Opossums eat bugs, birds, snakes and mice, but they also love fruit, which explains why I found one on my back porch. He certainly seemed to be enjoying the apple pieces. The raccoon did come by about an hour later, but she had plenty to eat because the squirrels had left some corn and sunflower seeds from the day before.

Thursday, August 13, 2009

Bird Baths and Bats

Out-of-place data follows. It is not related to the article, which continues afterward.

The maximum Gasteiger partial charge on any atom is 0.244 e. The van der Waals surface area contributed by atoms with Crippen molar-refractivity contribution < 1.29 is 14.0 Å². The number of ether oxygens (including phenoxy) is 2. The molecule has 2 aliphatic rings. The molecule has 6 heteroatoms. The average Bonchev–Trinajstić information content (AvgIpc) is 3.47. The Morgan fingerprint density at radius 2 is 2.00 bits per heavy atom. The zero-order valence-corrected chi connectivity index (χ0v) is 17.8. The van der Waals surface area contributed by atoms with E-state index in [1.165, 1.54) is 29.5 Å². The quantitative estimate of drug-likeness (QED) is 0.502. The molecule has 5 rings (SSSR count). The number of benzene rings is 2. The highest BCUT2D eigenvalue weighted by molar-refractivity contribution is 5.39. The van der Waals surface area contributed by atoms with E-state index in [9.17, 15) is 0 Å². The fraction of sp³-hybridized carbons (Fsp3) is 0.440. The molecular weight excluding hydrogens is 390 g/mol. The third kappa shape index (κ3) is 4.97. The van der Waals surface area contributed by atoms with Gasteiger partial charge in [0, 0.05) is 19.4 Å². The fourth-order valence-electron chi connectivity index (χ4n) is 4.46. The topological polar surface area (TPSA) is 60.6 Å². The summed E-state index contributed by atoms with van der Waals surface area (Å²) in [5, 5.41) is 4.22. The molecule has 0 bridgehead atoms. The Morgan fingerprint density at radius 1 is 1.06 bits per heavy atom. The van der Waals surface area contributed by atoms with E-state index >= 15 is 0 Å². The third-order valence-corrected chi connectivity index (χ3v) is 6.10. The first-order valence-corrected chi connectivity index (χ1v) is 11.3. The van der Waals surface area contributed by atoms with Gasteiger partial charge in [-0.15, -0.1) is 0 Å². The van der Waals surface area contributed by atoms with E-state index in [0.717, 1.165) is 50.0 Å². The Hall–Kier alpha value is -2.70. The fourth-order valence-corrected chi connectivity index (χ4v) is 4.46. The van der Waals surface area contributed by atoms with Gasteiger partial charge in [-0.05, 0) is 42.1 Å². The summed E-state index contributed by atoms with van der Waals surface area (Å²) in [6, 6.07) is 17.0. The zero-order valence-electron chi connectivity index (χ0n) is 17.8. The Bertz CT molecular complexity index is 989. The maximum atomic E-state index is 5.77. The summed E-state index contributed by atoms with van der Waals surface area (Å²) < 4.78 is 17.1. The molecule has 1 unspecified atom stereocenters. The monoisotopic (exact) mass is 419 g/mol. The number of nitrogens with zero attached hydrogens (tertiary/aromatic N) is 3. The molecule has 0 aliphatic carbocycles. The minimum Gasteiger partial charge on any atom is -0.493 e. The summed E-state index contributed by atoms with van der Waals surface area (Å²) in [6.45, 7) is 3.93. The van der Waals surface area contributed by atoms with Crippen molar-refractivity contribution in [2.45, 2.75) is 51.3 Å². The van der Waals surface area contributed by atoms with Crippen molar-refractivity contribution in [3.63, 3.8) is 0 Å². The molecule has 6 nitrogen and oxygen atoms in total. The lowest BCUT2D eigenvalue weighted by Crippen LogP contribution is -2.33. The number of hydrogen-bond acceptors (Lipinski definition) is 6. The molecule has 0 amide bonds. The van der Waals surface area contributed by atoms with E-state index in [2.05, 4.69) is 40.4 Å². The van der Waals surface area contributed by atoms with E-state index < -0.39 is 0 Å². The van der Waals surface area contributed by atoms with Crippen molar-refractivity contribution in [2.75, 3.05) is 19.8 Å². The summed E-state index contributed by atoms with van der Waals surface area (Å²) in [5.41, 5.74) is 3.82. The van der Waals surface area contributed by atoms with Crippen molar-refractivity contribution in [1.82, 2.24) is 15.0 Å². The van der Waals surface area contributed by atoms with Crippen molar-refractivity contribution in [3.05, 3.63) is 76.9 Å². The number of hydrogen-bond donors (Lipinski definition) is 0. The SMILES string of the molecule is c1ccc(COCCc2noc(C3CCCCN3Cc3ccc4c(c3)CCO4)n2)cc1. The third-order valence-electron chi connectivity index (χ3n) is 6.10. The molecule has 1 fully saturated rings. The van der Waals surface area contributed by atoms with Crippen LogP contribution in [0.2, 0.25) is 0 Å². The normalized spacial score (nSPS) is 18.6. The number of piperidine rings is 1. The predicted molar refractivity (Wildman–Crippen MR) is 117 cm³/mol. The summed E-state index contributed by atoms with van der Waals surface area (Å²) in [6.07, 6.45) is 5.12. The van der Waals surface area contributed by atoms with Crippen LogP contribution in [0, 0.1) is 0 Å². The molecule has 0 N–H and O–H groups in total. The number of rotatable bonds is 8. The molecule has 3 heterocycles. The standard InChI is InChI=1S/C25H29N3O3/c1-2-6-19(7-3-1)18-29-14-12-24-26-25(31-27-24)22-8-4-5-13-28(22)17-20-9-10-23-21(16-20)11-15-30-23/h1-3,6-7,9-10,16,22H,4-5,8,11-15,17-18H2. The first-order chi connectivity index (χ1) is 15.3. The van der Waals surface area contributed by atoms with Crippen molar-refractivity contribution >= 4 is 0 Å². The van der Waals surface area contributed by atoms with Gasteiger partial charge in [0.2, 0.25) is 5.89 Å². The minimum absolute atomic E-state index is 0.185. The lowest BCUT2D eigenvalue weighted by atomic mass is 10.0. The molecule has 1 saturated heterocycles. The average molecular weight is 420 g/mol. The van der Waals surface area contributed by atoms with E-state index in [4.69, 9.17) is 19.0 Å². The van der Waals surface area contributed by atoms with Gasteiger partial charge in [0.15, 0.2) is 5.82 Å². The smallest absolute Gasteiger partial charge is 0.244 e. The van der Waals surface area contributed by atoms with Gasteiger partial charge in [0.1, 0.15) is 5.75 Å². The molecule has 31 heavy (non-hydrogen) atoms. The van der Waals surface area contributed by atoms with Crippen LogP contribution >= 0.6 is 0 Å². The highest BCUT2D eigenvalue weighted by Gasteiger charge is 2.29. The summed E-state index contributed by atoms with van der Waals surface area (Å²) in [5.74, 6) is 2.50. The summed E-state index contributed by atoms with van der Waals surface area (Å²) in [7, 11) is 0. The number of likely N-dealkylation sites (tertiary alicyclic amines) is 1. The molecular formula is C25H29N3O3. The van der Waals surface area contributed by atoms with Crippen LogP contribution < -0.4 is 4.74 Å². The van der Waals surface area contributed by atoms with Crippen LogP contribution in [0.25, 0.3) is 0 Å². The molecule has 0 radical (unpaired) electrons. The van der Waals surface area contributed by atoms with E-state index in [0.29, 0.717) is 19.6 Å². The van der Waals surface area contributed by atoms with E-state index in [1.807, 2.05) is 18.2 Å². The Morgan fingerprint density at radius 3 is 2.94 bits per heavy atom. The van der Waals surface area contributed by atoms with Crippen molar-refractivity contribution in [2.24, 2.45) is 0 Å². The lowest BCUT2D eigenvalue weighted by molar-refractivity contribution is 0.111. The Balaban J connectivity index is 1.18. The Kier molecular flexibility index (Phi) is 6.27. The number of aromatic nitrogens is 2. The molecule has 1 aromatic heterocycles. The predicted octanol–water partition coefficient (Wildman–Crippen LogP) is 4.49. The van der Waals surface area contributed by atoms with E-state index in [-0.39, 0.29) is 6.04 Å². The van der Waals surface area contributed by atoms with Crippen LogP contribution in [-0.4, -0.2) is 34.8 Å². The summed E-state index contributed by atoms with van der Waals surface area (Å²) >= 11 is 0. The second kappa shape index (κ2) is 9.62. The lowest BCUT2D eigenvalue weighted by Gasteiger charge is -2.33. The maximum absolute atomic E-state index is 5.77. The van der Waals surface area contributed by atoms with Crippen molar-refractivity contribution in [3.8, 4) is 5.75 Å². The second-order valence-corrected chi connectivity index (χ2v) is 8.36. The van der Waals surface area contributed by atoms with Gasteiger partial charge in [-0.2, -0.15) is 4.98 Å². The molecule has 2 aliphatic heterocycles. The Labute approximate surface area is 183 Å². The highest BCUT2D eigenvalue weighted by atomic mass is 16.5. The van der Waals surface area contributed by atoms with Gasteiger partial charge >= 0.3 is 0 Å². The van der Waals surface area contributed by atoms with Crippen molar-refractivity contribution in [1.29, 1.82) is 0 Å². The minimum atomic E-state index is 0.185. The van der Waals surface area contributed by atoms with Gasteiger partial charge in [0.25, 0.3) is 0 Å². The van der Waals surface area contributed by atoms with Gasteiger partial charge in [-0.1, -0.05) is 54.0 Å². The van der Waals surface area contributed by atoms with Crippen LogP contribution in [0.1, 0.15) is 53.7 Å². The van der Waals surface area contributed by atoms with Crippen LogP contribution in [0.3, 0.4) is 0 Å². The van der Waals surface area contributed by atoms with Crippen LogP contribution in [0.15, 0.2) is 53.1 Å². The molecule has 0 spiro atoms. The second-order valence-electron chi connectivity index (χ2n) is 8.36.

Yesterday afternoon we had a warm, soft rain that seemed to last forever. As my husband and I stood in garage gazing out at the mist rising up from the ground, we noticed a mourning dove sitting on a nearby branch. She was doing something rather odd with her wings and it took us a few minutes to realize why she was lifting them in the air. First, she lifted one wing and let the rain drip down onto her body. She pointed the wing straight up into the air, as if she stretched out an arm, then she slowly lowered it to her side. Then she lifted the other wing and let the warm, soft rain drip onto her body. As we watched her, we gradually realized that she was taking a shower! This glorious, gray bird was bathing in the rain! She stayed on the branch, pointing and stretching, until the rain stopped. It was a wonderful thing to watch this precious creature enjoying God's gift of rain.